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Category Archives: Great Salt Lake

The story behind those Beach Boys photos at Saltair

The Beach Boys at Saltair circa 1968 (via Google Images)

GREAT SALT LAKE, CIRCA 1968—

The exact dates are fuzzy, but Bill Hesterman, Jr. and his younger brother Dave remember their first trip to Saltair like it was yesterday.

It was early on a Saturday afternoon when their father, Bill Hesterman, Sr., pulled the family’s red Toyota Land Cruiser off Highway 40 and aimed it toward the lake’s southern shore.  There, at the end of a mile-long trestle, stood Saltair—the world-famous “Lady of the Lake.”

Or Saltair’s ghost, at least.

The historic resort had been deserted for nearly a decade.  The locked gate at the trestle’s entrance was a half hearted formality.  The Utah State Parks Commission, to which the resort had been donated in 1959, had neither the resources to maintain the iconic pavilion nor an interest in restricting access to it.  Saltair hosted throngs of recreationists and big-name musical acts for nearly 60 years before it succumbed to the elements, extraordinary operating costs, and an ever-receding shoreline.  Now the dilapidated Moorish edifice appealed only to urban explorers and tourists who pined for its glory days.

It was those glory days that brought the Hestermans to Saltair that day.  Bill and Dave sat in the back seat.  Riding shotgun was The Beach Boys founding member Al Jardine, who was in town with his band mates to play a concert at Lagoon later that evening.   Jardine was stoked to explore Saltair.  Bill and Dave were stoked to be hanging out with their rock idol.  Hesterman shifted into 4-wheel-drive, hopped the railroad tracks and cruised the alkaline mile out to the ghost resort.

The Beach Boys stand on pier pylons behind the abandoned Saltair Pavilion (via Google Images)

Even casual Beach Boys fans know the band’s connection to Utah runs deep.  It’s well known that the band’s 1964 hit “Fun, Fun, Fun” was inspired by Salt Lake City teenager Shirley Johnson England, daughter of KNAK radio station owner Howard Johnson, who took her father’s Ford Thunderbird and naughtily cruised State Street.  And of course there’s the 1965 song, “Salt Lake City.”  The Beach Boys played Lagoon seven times during their formative years are set to headline BYU’s Stadium of Fire Independence Day celebration next month.

So what brought The Beach Boys to Utah in the first place?  How did little ol’ SLC become The Beach Boys second home?

It all started in the early 60’s when Hesterman, then a DJ and general manager of KNAK Radio, played a rough Beach Boys demo tape on the air.  “Daddy-O,” as Hesterman was known on-air, was likely the first disc jockey to play a Beach Boys record on radio outside of California.

And Utah listeners were smitten.  As the fledgling band’s sunny lyrics and rich harmonies began to define the surf rock genre, Hesterman promoted them heavily.  He arranged several Beach Boys concerts at Lagoon and later toured with the band in Europe.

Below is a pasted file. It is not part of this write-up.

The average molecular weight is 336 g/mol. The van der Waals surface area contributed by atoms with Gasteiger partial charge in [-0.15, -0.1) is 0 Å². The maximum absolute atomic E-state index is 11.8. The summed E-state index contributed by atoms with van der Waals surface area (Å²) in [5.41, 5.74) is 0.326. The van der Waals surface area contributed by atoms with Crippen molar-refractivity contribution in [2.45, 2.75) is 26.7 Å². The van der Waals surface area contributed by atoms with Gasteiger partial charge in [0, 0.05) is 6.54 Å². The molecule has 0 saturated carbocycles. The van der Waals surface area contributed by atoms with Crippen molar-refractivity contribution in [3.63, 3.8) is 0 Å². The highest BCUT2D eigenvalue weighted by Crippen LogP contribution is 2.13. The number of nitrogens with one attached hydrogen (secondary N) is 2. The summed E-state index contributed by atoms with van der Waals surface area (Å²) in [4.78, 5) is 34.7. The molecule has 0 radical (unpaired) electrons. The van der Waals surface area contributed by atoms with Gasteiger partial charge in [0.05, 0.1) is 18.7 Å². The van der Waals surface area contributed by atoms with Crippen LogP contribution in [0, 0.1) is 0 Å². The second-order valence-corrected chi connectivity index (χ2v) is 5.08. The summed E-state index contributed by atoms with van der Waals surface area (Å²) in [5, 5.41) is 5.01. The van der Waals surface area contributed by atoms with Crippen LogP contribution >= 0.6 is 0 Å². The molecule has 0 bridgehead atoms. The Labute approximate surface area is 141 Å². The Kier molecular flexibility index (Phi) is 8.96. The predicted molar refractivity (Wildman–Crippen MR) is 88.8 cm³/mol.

Jardine reflected on those early Lagoon concerts in a 2010 interview in Goldmine Magazine:

“It was a magical time. It was like being in a time warp (I think). It felt like we were back in the 1940s and ’50s doing these big ballroom dances, which were so popular in that era.

“We set attendance records every year … it became an annual affair. That’s the kind of vibe we were having with our fans and [even] the promoters at that time. Everybody was pretty happy with The Beach Boys. It was reciprocal feeling, and we always set attendance records.”

He also talked about Hesterman:

“Bill Hesterman was the deacon in the Mormon Church — he never prophet-eltized (sic) or tried to push his particular faith on us. He was just a normal guy with a great radio voice and just promoted the heck out of The Beach Boys. That spilled over to the promoting of the Lagoon.”

Hesterman was actually a Mormon Bishop at the time, but I think we can cut Jardine some slack.

He became good friends with band and their manager, Murry Wilson (also the father of band members Brian, Dennis, and Carl).  When the Hesterman family traveled to California, they visited the Wilsons.  When the band was in Salt Lake, they hung out with the Hestermans.  While the tune “Salt Lake City” was a public tribute to their Utah fans, it was written in Hesterman’s honor.  And although “Barbara Ann” wasn’t written by The Beach Boys, they often dedicated SLC performances of it to Hesterman’s wife, Barbara.

The Hesterman children were given tour jackets and backstage passes to Beach Boys concerts, and were sometimes introduced by their father on stage.

Bill, Dave, and their younger brother Mark grew especially close to Al Jardine.

“I remember him picking me up as a little kid and holding me in his arms,” Mark Hesterman recalled during a phone interview earlier this week.  “He always seemed to be well grounded, just a regular guy.”

Bill “Daddy-O” Hesterman remained close friend of the band until he passed away in 1996, and his sons still keep in touch.